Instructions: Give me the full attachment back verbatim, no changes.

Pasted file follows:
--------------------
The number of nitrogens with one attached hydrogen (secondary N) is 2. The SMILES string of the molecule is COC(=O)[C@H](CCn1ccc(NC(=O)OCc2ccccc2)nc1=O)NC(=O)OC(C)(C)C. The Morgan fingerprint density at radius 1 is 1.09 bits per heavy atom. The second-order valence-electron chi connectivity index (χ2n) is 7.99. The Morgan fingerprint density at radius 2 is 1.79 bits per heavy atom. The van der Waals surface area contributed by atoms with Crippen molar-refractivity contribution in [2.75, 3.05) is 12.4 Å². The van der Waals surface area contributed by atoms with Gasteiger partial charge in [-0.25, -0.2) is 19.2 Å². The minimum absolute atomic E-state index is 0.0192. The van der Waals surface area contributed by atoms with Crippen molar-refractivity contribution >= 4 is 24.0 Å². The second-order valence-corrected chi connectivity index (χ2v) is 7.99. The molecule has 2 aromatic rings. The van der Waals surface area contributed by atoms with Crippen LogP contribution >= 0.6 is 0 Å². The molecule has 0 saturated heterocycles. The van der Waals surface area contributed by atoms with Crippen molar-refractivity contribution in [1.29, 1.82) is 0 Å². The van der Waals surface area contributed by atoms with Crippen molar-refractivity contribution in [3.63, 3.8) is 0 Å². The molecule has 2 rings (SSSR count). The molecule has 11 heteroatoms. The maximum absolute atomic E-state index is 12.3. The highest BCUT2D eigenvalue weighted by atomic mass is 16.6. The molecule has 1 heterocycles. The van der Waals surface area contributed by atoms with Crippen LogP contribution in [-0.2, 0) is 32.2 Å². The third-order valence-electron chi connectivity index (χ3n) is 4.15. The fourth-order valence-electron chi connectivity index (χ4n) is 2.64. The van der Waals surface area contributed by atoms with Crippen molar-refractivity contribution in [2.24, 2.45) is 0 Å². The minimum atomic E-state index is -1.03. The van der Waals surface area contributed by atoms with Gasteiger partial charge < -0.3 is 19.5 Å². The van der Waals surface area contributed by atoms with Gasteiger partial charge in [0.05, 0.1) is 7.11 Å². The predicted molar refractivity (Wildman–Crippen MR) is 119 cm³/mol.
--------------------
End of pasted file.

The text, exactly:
The number of nitrogens with one attached hydrogen (secondary N) is 2. The SMILES string of the molecule is COC(=O)[C@H](CCn1ccc(NC(=O)OCc2ccccc2)nc1=O)NC(=O)OC(C)(C)C. The Morgan fingerprint density at radius 1 is 1.09 bits per heavy atom. The second-order valence-electron chi connectivity index (χ2n) is 7.99. The Morgan fingerprint density at radius 2 is 1.79 bits per heavy atom. The van der Waals surface area contributed by atoms with Crippen molar-refractivity contribution in [2.75, 3.05) is 12.4 Å². The van der Waals surface area contributed by atoms with Gasteiger partial charge in [-0.25, -0.2) is 19.2 Å². The minimum absolute atomic E-state index is 0.0192. The van der Waals surface area contributed by atoms with Crippen molar-refractivity contribution >= 4 is 24.0 Å². The second-order valence-corrected chi connectivity index (χ2v) is 7.99. The molecule has 2 aromatic rings. The van der Waals surface area contributed by atoms with Crippen LogP contribution >= 0.6 is 0 Å². The molecule has 0 saturated heterocycles. The van der Waals surface area contributed by atoms with Crippen molar-refractivity contribution in [1.29, 1.82) is 0 Å². The van der Waals surface area contributed by atoms with Crippen molar-refractivity contribution in [3.63, 3.8) is 0 Å². The molecule has 2 rings (SSSR count). The molecule has 11 heteroatoms. The maximum absolute atomic E-state index is 12.3. The highest BCUT2D eigenvalue weighted by atomic mass is 16.6. The molecule has 1 heterocycles. The van der Waals surface area contributed by atoms with Crippen LogP contribution in [-0.2, 0) is 32.2 Å². The third-order valence-electron chi connectivity index (χ3n) is 4.15. The fourth-order valence-electron chi connectivity index (χ4n) is 2.64. The van der Waals surface area contributed by atoms with Crippen molar-refractivity contribution in [2.24, 2.45) is 0 Å². The minimum atomic E-state index is -1.03. The van der Waals surface area contributed by atoms with Gasteiger partial charge < -0.3 is 19.5 Å². The van der Waals surface area contributed by atoms with Gasteiger partial charge in [0.05, 0.1) is 7.11 Å². The predicted molar refractivity (Wildman–Crippen MR) is 119 cm³/mol.